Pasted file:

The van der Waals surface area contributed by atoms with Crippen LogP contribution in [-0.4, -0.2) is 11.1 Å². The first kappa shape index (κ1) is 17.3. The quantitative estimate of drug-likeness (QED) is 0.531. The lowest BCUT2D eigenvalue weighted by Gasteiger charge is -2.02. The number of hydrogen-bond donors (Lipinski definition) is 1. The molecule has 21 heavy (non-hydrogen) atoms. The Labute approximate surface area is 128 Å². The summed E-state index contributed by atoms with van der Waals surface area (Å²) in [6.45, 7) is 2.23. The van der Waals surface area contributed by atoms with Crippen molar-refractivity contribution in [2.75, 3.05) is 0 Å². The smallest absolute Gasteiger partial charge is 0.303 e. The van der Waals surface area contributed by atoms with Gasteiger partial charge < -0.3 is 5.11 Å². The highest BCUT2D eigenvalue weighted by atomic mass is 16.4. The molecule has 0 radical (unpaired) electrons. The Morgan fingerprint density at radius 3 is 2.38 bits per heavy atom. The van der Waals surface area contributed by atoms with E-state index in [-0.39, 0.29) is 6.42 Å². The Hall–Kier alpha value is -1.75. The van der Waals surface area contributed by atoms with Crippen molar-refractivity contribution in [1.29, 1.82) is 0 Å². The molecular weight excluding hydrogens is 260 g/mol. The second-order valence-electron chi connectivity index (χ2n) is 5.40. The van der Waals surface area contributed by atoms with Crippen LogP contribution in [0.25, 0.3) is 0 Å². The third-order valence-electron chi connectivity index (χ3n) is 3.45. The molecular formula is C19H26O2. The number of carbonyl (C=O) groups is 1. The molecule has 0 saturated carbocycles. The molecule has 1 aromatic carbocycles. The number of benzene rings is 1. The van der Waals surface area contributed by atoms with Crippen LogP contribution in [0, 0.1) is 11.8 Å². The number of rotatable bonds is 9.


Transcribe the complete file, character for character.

The van der Waals surface area contributed by atoms with Crippen LogP contribution in [-0.4, -0.2) is 11.1 Å². The first kappa shape index (κ1) is 17.3. The quantitative estimate of drug-likeness (QED) is 0.531. The lowest BCUT2D eigenvalue weighted by Gasteiger charge is -2.02. The number of hydrogen-bond donors (Lipinski definition) is 1. The molecule has 21 heavy (non-hydrogen) atoms. The Labute approximate surface area is 128 Å². The summed E-state index contributed by atoms with van der Waals surface area (Å²) in [6.45, 7) is 2.23. The van der Waals surface area contributed by atoms with Crippen molar-refractivity contribution in [2.75, 3.05) is 0 Å². The smallest absolute Gasteiger partial charge is 0.303 e. The van der Waals surface area contributed by atoms with Gasteiger partial charge < -0.3 is 5.11 Å². The highest BCUT2D eigenvalue weighted by atomic mass is 16.4. The molecule has 0 radical (unpaired) electrons. The Morgan fingerprint density at radius 3 is 2.38 bits per heavy atom. The van der Waals surface area contributed by atoms with E-state index in [-0.39, 0.29) is 6.42 Å². The Hall–Kier alpha value is -1.75. The van der Waals surface area contributed by atoms with Crippen molar-refractivity contribution in [1.29, 1.82) is 0 Å². The molecular weight excluding hydrogens is 260 g/mol. The second-order valence-electron chi connectivity index (χ2n) is 5.40. The van der Waals surface area contributed by atoms with Crippen LogP contribution in [0.25, 0.3) is 0 Å². The third-order valence-electron chi connectivity index (χ3n) is 3.45. The molecular formula is C19H26O2. The number of carbonyl (C=O) groups is 1. The molecule has 0 saturated carbocycles. The molecule has 1 aromatic carbocycles. The number of benzene rings is 1. The van der Waals surface area contributed by atoms with Crippen LogP contribution in [0, 0.1) is 11.8 Å². The number of rotatable bonds is 9.